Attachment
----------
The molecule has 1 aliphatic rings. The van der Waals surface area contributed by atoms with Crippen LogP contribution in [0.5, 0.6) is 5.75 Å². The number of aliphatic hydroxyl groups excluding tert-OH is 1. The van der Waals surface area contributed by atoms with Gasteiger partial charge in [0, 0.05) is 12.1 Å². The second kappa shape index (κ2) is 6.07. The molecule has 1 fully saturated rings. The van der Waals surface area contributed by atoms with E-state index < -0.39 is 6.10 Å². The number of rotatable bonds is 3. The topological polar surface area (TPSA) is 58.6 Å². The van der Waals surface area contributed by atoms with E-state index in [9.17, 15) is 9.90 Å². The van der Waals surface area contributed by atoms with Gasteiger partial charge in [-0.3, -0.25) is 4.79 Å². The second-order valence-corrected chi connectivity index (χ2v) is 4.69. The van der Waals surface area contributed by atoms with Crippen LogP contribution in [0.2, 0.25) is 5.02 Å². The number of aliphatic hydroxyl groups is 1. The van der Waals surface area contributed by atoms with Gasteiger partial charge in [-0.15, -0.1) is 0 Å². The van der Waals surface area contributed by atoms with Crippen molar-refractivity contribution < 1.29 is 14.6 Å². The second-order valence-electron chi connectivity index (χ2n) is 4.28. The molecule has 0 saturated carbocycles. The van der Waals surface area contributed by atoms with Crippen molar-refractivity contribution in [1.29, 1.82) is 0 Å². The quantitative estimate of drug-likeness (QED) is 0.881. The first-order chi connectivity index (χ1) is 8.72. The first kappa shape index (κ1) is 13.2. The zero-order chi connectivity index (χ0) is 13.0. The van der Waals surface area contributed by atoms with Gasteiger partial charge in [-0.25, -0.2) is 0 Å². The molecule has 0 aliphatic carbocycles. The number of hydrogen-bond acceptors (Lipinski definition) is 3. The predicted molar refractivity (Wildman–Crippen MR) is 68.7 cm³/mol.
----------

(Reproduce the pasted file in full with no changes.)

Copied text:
The molecule has 1 aliphatic rings. The van der Waals surface area contributed by atoms with Crippen LogP contribution in [0.5, 0.6) is 5.75 Å². The number of aliphatic hydroxyl groups excluding tert-OH is 1. The van der Waals surface area contributed by atoms with Gasteiger partial charge in [0, 0.05) is 12.1 Å². The second kappa shape index (κ2) is 6.07. The molecule has 1 fully saturated rings. The van der Waals surface area contributed by atoms with E-state index < -0.39 is 6.10 Å². The number of rotatable bonds is 3. The topological polar surface area (TPSA) is 58.6 Å². The van der Waals surface area contributed by atoms with E-state index in [9.17, 15) is 9.90 Å². The van der Waals surface area contributed by atoms with Gasteiger partial charge in [-0.3, -0.25) is 4.79 Å². The second-order valence-corrected chi connectivity index (χ2v) is 4.69. The van der Waals surface area contributed by atoms with Crippen LogP contribution in [0.2, 0.25) is 5.02 Å². The number of aliphatic hydroxyl groups is 1. The van der Waals surface area contributed by atoms with Gasteiger partial charge in [-0.15, -0.1) is 0 Å². The van der Waals surface area contributed by atoms with Crippen molar-refractivity contribution < 1.29 is 14.6 Å². The second-order valence-electron chi connectivity index (χ2n) is 4.28. The molecule has 0 saturated carbocycles. The van der Waals surface area contributed by atoms with Crippen molar-refractivity contribution in [1.29, 1.82) is 0 Å². The quantitative estimate of drug-likeness (QED) is 0.881. The first-order chi connectivity index (χ1) is 8.72. The first kappa shape index (κ1) is 13.2. The zero-order chi connectivity index (χ0) is 13.0. The van der Waals surface area contributed by atoms with Gasteiger partial charge in [-0.25, -0.2) is 0 Å². The molecule has 0 aliphatic carbocycles. The number of hydrogen-bond acceptors (Lipinski definition) is 3. The predicted molar refractivity (Wildman–Crippen MR) is 68.7 cm³/mol.